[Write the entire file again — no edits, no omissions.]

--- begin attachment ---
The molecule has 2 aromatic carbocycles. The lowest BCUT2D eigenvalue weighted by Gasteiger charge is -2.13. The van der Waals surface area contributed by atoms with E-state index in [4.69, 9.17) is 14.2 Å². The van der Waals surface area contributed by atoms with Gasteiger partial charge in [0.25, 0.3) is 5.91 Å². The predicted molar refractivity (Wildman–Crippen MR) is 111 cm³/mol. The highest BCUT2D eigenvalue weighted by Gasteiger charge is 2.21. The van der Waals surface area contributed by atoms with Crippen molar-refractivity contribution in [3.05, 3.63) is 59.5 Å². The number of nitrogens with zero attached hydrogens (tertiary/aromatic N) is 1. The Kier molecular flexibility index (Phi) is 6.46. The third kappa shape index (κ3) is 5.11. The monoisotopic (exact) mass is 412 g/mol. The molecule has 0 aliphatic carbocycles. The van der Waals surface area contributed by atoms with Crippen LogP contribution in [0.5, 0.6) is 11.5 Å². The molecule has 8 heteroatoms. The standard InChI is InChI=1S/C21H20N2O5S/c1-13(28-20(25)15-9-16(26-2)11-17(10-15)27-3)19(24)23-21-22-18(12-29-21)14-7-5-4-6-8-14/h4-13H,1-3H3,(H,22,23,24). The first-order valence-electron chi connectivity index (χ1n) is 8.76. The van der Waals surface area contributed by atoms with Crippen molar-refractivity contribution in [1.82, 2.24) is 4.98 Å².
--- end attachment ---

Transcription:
The molecule has 2 aromatic carbocycles. The lowest BCUT2D eigenvalue weighted by Gasteiger charge is -2.13. The van der Waals surface area contributed by atoms with E-state index in [4.69, 9.17) is 14.2 Å². The van der Waals surface area contributed by atoms with Gasteiger partial charge in [0.25, 0.3) is 5.91 Å². The predicted molar refractivity (Wildman–Crippen MR) is 111 cm³/mol. The highest BCUT2D eigenvalue weighted by Gasteiger charge is 2.21. The van der Waals surface area contributed by atoms with Crippen molar-refractivity contribution in [3.05, 3.63) is 59.5 Å². The number of nitrogens with zero attached hydrogens (tertiary/aromatic N) is 1. The Kier molecular flexibility index (Phi) is 6.46. The third kappa shape index (κ3) is 5.11. The monoisotopic (exact) mass is 412 g/mol. The molecule has 0 aliphatic carbocycles. The van der Waals surface area contributed by atoms with Crippen LogP contribution in [0.5, 0.6) is 11.5 Å². The molecule has 8 heteroatoms. The standard InChI is InChI=1S/C21H20N2O5S/c1-13(28-20(25)15-9-16(26-2)11-17(10-15)27-3)19(24)23-21-22-18(12-29-21)14-7-5-4-6-8-14/h4-13H,1-3H3,(H,22,23,24). The first-order valence-electron chi connectivity index (χ1n) is 8.76. The van der Waals surface area contributed by atoms with Crippen molar-refractivity contribution in [1.82, 2.24) is 4.98 Å².